Have you used a wood burner with a jetstove.com chimney? They are supposed to be smokeless and put out twice the heat. I really like the concept of not letting all my heat go up in smoke and out the chimney. I talked to the guy who is making them and he will soon have the chimney available to add on to my present burner. Its in a test stage now and he said it looks promising.
I think I need to do one chimney on each of my wood burners — three for the house, one for the workshop and one full boiler burner for keeping the water from turning to ice in the barn. I have been using electric de-icers to keep the animal water thawed but our plan is to get off the grid by next spring…
I love the idea of the rocket mass heater design (rocketstoves.com) (where the jet stove design came from) but I live up north and when we burn, we burn 24/7… Last year we burned 5 cords for all the buildings — roughly 10 pick up loads. Sure, it only cost us $35 in gas to do it (chain saw, gas to haul and gas for splitter) but it took 22 days at 5 hours a day. If I can reduce that work load by any amount I would be a happy camper. And I don’t think a rocket mass barrel chimney would work because we’ve used a double barrel kit for the work shop and it really only lasted about a season before rust got it. The barrels just don’t take the heat like a heavy metal jet stove chimney unit could — at least, that’s my thought.
IF these really work as well as I think they would by burning off the smoke and releasing all the heat before it leaves the building, then there might be no end to the things it could do — make hot water, make a sauna (!), or even build a year-round greenhouse if we could run the chimney heat underground. That’s if it works as well as I hope. Are you familiar with these? I’d be very happy to hear experiences with using them!
Sorry, Sherry, but we’ve never heard of either a jetstove or a rocket mass heater. How about it? Any readers out there who have? Please let us know how your installation works for you. — Jackie
Having found this, it looks good to me. My question, canning time? I’m keeping the freezer as open as possible due to the recent power outages, and winter a few months away.
Evaporated peaches ingredients:
15 pounds peaches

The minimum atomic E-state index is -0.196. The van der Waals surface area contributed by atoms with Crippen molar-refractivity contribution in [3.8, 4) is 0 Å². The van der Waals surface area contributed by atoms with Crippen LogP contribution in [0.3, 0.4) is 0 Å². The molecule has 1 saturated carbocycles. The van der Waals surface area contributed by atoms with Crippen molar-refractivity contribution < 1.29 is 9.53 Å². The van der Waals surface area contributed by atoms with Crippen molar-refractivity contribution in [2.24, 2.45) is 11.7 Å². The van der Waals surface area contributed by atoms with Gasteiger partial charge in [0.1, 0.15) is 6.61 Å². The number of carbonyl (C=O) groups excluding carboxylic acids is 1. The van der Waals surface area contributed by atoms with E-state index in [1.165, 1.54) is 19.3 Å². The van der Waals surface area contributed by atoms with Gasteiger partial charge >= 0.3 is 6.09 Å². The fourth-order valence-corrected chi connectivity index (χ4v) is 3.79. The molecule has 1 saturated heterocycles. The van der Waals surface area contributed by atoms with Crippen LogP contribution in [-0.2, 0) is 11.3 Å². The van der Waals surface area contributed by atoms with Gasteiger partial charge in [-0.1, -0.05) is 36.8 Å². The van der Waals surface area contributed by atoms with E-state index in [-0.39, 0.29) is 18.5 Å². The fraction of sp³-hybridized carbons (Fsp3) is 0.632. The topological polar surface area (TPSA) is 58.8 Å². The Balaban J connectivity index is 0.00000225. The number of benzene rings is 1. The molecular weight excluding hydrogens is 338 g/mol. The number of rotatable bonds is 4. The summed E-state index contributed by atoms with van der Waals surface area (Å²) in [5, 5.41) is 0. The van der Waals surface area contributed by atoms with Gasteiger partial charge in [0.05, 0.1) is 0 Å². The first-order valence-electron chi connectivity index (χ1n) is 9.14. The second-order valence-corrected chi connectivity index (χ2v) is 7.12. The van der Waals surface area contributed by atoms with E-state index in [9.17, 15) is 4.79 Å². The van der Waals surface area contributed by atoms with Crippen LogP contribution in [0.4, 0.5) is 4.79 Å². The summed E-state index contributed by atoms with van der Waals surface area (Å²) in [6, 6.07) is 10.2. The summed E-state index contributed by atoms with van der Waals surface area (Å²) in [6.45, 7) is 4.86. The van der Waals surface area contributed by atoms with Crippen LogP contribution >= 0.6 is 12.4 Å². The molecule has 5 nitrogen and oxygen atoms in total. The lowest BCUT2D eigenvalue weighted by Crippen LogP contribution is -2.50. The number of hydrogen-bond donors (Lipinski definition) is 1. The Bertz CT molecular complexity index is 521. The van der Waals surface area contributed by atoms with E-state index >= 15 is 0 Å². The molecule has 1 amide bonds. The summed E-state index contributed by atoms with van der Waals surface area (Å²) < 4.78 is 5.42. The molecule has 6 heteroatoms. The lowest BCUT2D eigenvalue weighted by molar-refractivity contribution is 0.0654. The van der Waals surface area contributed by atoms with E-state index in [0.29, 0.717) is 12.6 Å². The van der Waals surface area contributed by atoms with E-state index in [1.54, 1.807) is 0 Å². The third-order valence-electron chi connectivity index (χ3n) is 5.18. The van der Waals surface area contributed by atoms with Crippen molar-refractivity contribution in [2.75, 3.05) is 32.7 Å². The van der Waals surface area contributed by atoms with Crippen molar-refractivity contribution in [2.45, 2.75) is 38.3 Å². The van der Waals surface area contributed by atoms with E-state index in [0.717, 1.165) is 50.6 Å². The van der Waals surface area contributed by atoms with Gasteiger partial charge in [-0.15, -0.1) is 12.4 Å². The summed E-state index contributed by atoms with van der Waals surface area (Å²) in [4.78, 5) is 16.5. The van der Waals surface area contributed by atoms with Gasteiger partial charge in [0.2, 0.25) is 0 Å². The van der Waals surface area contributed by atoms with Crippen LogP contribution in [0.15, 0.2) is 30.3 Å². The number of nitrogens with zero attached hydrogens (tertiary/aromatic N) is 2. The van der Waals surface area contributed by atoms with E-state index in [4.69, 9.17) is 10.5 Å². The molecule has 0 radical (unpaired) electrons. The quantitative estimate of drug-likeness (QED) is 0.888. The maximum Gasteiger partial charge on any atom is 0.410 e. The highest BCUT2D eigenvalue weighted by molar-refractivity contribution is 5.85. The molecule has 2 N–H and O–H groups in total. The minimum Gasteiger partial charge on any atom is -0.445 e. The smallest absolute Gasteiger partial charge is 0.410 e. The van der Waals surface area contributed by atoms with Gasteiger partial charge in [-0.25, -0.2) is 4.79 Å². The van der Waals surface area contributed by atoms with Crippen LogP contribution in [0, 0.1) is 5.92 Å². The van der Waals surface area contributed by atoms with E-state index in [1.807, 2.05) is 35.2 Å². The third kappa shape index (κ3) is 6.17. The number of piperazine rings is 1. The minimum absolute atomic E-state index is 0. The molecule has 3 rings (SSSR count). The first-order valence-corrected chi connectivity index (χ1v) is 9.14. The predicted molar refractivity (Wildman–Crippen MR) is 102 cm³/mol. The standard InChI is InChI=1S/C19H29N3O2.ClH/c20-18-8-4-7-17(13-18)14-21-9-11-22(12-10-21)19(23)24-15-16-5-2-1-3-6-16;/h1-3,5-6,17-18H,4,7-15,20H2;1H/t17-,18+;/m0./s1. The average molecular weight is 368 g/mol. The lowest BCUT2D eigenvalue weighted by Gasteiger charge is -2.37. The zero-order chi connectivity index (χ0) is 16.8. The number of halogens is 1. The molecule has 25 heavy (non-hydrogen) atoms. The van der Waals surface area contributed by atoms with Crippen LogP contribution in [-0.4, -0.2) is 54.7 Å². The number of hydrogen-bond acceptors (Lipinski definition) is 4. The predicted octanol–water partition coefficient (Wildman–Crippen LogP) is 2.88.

5 pounds sugar
1 cup vinegar
Choose fully ripe, sound peaches. Do not peel. Wash and slice. Pour 5 pounds sugar over peaches and let sit overnight. Then add 1 cup vinegar and cook slowly until mixture cooks down and is thick. Mash with potato masher and sweeten to taste. Can add almond flavoring if you wish.
Can be canned or frozen. These taste like real dried peaches. Use as you would dried peaches for making fried pies
This is basically a peach preserve recipe with the vinegar ensuring acidity. Pack the hot preserves within 1/2 inch of the top of hot, sterile jars then process in a boiling water bath canner for 10 minutes. (If you live at an altitude above 1,000 feet, consult your canning book for directions on increasing your processing time to suit your altitude, if necessary.) — Jackie.
Harvesting dry beans
First I would like to say you amaze me! I garden, and process foods (freeze and can) on a much lesser level than you do, and I get very tired. I don’t know where you get your energy. I planted a couple of rows of “Painted Pony” beans to use as a dry bean. When is he best time to harvest them? Do I need to wait until after a frost?
Not so much energy, but having learned to pace myself and just keep plugging along. Yes, I DO get tired, but it’s such a great feeling to look at all we have accomplished in a day, a week, that it makes it all very worthwhile.
Harvest your dry beans when the pods are tan and dry. If you wait too long, they’ll pop open and spray beans everywhere. But don’t harvest them when they are at all moist and soft or they’ll mold. The best way to tell is to pop a couple pods open and check the beans out. They should be shiny and hard and relatively loose in the pod. You don’t have to wait for a frost. Once harvested, thresh out the beans and then dry them in shallow layers on trays in a protected area to make sure they are very dry for storage. — Jackie
I read that I could can pumpkin puree and process it in a water bath on medium heat. The expected process time is from 3 to 5 hours, depending on boiling point. Can I reduce the heat and process longer and still get the same effect? I know canning pumpkin puree is not recommended, however I have found many people who do it.
It is absolutely NOT safe to can pumpkin puree or any other vegetable in a water bath canner. No way, no how. PLEASE keep safe and use a pressure canner. It is also not recommended any longer that we can pumpkin puree. Instead, you need to can pumpkin chunks then run it through a sieve prior to using it to puree it. Pumpkin and other thick foods are so thick that the heat necessary for safe processing may not reach the center of the jar for long enough to kill harmful bacteria and toxins.
I know some people still waterbath vegetables and even meats, as it was the old way. But this is one “old way” that is best forgot! — Jackie